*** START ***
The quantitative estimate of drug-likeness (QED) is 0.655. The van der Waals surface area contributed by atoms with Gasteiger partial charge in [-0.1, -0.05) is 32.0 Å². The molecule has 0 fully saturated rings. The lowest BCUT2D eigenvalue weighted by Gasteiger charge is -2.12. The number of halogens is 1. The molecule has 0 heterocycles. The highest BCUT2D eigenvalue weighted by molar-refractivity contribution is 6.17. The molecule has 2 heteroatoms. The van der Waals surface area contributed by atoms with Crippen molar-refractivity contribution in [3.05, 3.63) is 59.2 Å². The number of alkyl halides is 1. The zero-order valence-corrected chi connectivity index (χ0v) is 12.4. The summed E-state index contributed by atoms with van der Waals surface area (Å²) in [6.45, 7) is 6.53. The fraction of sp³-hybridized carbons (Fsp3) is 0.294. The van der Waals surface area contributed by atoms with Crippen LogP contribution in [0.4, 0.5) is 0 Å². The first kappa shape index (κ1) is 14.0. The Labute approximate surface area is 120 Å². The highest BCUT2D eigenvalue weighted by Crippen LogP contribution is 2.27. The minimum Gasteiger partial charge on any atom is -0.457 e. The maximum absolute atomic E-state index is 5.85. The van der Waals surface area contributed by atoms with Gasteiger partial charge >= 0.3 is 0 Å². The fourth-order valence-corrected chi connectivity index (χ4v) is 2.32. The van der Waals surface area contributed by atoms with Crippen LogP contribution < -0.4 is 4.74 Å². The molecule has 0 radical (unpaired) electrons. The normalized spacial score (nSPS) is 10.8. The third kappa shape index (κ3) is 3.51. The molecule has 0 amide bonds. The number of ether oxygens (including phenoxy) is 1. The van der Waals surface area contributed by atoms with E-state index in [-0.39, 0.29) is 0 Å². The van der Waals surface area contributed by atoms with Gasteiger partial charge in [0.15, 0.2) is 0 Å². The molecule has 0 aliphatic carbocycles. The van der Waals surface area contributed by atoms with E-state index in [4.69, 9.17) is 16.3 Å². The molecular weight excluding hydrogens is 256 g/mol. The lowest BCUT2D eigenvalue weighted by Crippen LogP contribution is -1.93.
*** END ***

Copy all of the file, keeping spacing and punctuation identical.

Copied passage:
The quantitative estimate of drug-likeness (QED) is 0.655. The van der Waals surface area contributed by atoms with Gasteiger partial charge in [-0.1, -0.05) is 32.0 Å². The molecule has 0 fully saturated rings. The lowest BCUT2D eigenvalue weighted by Gasteiger charge is -2.12. The number of halogens is 1. The molecule has 0 heterocycles. The highest BCUT2D eigenvalue weighted by molar-refractivity contribution is 6.17. The molecule has 2 heteroatoms. The van der Waals surface area contributed by atoms with Crippen molar-refractivity contribution in [3.05, 3.63) is 59.2 Å². The number of alkyl halides is 1. The zero-order valence-corrected chi connectivity index (χ0v) is 12.4. The summed E-state index contributed by atoms with van der Waals surface area (Å²) in [6.45, 7) is 6.53. The fraction of sp³-hybridized carbons (Fsp3) is 0.294. The van der Waals surface area contributed by atoms with Crippen LogP contribution in [0.4, 0.5) is 0 Å². The first kappa shape index (κ1) is 14.0. The Labute approximate surface area is 120 Å². The highest BCUT2D eigenvalue weighted by Crippen LogP contribution is 2.27. The minimum Gasteiger partial charge on any atom is -0.457 e. The maximum absolute atomic E-state index is 5.85. The van der Waals surface area contributed by atoms with Gasteiger partial charge >= 0.3 is 0 Å². The fourth-order valence-corrected chi connectivity index (χ4v) is 2.32. The van der Waals surface area contributed by atoms with Crippen LogP contribution < -0.4 is 4.74 Å². The molecule has 0 radical (unpaired) electrons. The normalized spacial score (nSPS) is 10.8. The third kappa shape index (κ3) is 3.51. The molecule has 0 amide bonds. The number of ether oxygens (including phenoxy) is 1. The van der Waals surface area contributed by atoms with E-state index in [-0.39, 0.29) is 0 Å². The van der Waals surface area contributed by atoms with Gasteiger partial charge in [0.15, 0.2) is 0 Å². The molecule has 0 aliphatic carbocycles. The van der Waals surface area contributed by atoms with E-state index in [4.69, 9.17) is 16.3 Å². The molecular weight excluding hydrogens is 256 g/mol. The lowest BCUT2D eigenvalue weighted by Crippen LogP contribution is -1.93.